The number of Oregonians tested for coronavirus during historic wildfires is likely to plummet to levels not seen since this spring, a senior public health adviser said Monday, with the long-term impact of wildfires on the pandemic unclear.
The Oregon Health Authority reported preliminary data showing a 35% decrease in testing last week compared to initial figures from a week earlier.
As a result, Oregon may record fewer than 20,000 tests for the week ending Saturday. Officials expect similarly low numbers this week, too, as smoke from wildfires shuts down some testing locations and people with mild symptoms choose not to seek screenings.
The long-term consequences of the wildfires may not be seen in coronavirus cases for months. Officials are unsure if transmission will decrease, as more people stay inside, or increase among people displaced by fires and forced to live with others.
Public health leaders also worry exposure to hazardous air now could lead to more severe COVID-19 cases among people infected this fall.
“Of course this is a horrible time for historic wildfire,” said Dr. Melissa Sutton, a senior health adviser for the Oregon Health Authority. Sutton added that “it’s more important than ever to mask, to physically distance, to wash your hands, to avoid social gatherings.”
Sutton said people with coronavirus or smoke exposure may experience similar symptoms, including headache, sore throat, cough, trouble breathing or runny nose. Smoke exposure does not typically lead to fever or diarrhea, two symptoms associated with COVID-19.
Oregonians should not assume symptoms are caused by smoke, she said, and seek testing if necessary.
“Our guidance is that anyone with COVID-like symptoms should be tested for COVID-19, and we want them to seek appropriate medical care,” Sutton said.
Wildfires now add uncertainty to Oregon’s battle with the pandemic. The state had been making strong strides containing coronavirus, with average case counts down to about 185 a day — not quite half the peak from July — and positivity rates trending down for more than a month.
But much of the state is now blanketed in hazardous smoke from wildfires that have burned more than 1 million acres, including blazes in southern Oregon and the Cascade foothills beyond the Portland metro area. Resulting air quality has ranked among the worst in the world.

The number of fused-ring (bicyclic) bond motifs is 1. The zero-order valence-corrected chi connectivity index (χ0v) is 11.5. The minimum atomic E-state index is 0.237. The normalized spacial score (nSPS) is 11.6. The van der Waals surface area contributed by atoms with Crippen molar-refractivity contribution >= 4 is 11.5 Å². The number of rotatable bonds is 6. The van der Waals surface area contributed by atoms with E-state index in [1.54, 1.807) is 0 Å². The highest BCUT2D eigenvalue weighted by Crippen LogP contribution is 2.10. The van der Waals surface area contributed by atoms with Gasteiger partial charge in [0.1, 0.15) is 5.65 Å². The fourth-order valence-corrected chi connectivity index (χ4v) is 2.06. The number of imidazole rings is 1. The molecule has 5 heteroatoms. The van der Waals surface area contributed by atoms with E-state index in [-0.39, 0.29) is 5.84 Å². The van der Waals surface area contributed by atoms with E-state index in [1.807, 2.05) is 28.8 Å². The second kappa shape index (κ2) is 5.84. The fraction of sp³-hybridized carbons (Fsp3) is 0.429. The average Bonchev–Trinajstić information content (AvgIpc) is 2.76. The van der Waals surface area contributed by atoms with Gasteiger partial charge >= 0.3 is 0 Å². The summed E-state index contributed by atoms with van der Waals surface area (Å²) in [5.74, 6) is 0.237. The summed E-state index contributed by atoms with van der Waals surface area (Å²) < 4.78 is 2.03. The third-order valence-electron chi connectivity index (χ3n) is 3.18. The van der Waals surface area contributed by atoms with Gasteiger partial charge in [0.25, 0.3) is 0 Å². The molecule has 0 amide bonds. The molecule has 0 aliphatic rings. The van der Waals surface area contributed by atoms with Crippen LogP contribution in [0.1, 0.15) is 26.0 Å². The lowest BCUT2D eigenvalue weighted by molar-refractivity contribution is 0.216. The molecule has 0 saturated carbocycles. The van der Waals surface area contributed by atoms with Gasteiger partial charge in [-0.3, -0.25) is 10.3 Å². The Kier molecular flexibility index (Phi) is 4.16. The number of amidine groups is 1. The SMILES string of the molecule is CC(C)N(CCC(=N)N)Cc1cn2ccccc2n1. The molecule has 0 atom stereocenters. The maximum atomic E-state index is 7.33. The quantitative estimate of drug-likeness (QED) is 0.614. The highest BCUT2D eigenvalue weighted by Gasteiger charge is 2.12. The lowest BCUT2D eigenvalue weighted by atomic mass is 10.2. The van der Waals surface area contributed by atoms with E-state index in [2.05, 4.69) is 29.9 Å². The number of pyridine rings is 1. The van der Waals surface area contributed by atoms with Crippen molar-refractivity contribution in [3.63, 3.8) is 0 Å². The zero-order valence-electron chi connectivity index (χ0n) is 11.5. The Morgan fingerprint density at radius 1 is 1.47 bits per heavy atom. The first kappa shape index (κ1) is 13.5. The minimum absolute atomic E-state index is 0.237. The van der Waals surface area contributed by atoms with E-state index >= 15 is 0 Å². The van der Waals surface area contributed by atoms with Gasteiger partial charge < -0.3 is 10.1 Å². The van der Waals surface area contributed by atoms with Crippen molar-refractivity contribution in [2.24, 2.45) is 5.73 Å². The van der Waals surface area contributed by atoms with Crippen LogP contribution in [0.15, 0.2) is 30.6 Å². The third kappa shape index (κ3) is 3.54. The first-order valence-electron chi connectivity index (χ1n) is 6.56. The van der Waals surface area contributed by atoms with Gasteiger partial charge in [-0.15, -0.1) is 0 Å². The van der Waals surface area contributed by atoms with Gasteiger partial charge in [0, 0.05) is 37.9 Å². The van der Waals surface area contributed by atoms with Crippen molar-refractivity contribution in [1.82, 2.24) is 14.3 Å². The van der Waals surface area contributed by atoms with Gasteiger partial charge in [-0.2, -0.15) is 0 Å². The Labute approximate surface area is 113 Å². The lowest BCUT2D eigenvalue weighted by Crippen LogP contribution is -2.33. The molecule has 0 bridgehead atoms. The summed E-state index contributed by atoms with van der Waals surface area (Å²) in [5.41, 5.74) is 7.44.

Oregon isn’t expected to see improvement in air quality until “late in the week,” said Gabriela Goldfarb, an environmental public health manager for the state. Fully 10% of recent emergency room visits across Oregon have been for asthma-like symptoms, she said.
Those wildfires have already reduced the number of Oregonians tested for coronavirus, according to preliminary statistics released Monday. Just 17,365 people provided test samples last week, although that number will increase as more results are reported to the state. The preliminary figures from the previous week were 26,855, eventually climbing by an additional 13%.
But even with an expected increase, the latest weekly testing totals are likely to at the lowest levels since May, when the state saw fewer than 21,500 tests.
“That is a substantial drop in testing, absolutely,” Sutton said.
The current week’s testing numbers may be similar. Some test-collection locations, such as two drive-up outdoor sites operated by OHSU, have shut down through at least Tuesday because of smoke. And even the Oregon State Public Health Laboratory, capable of processing hundreds of tests a day, has shut down because of hazardous indoor air quality.
“I’m not certain it would be lower,” Sutton said of this week’s testing totals. “But I do anticipate it would be similarly low. I think a lot depends on the weather.”
Reduced testing may also make it more difficult to keep tabs on the state’s progress in slowing the spread of COVID-19. Data from the state’s preliminary report Monday showed 5.6% of people tested last week had coronavirus – the highest rate since late July.
But some of that could be due to the sharp decrease in testing, with sick Oregonians still getting screened and skewing the percentages higher than otherwise, had more people been tested.
Sutton said officials will closely monitor the positivity rate with an eye on whether wildfire displacements leads to additional spread. She said transmission could go up or down, with the potential that smokey air keeps people home and fewer people get sick.
But there’s also concern about spread among people who have moved because of fires, particularly those in congregate settings such as prisons, she said.
“Anytime you bring new groups of people together, you have an increased risk of COVID transmissions,” she said.
Sutton said public health officials also worry that smoke inhalation now “could potentially increase the severity of COVID-19” among people who become infected. But, she cautioned, “we honestly don’t know” because so much is still being learned about the disease.
If anything, Sutton said, perhaps the wildfires can serve as a rallying point for Oregon. Sutton said politics has in some instances hindered public health interventions and she’s eager to see improvements.
“I’m also hopeful that these wildfires can bring us together,” she said, “and sort of refocus us on what we can do collectively.”
— Brad Schmidt; email@example.com; 503-294-7628; @_brad_schmidt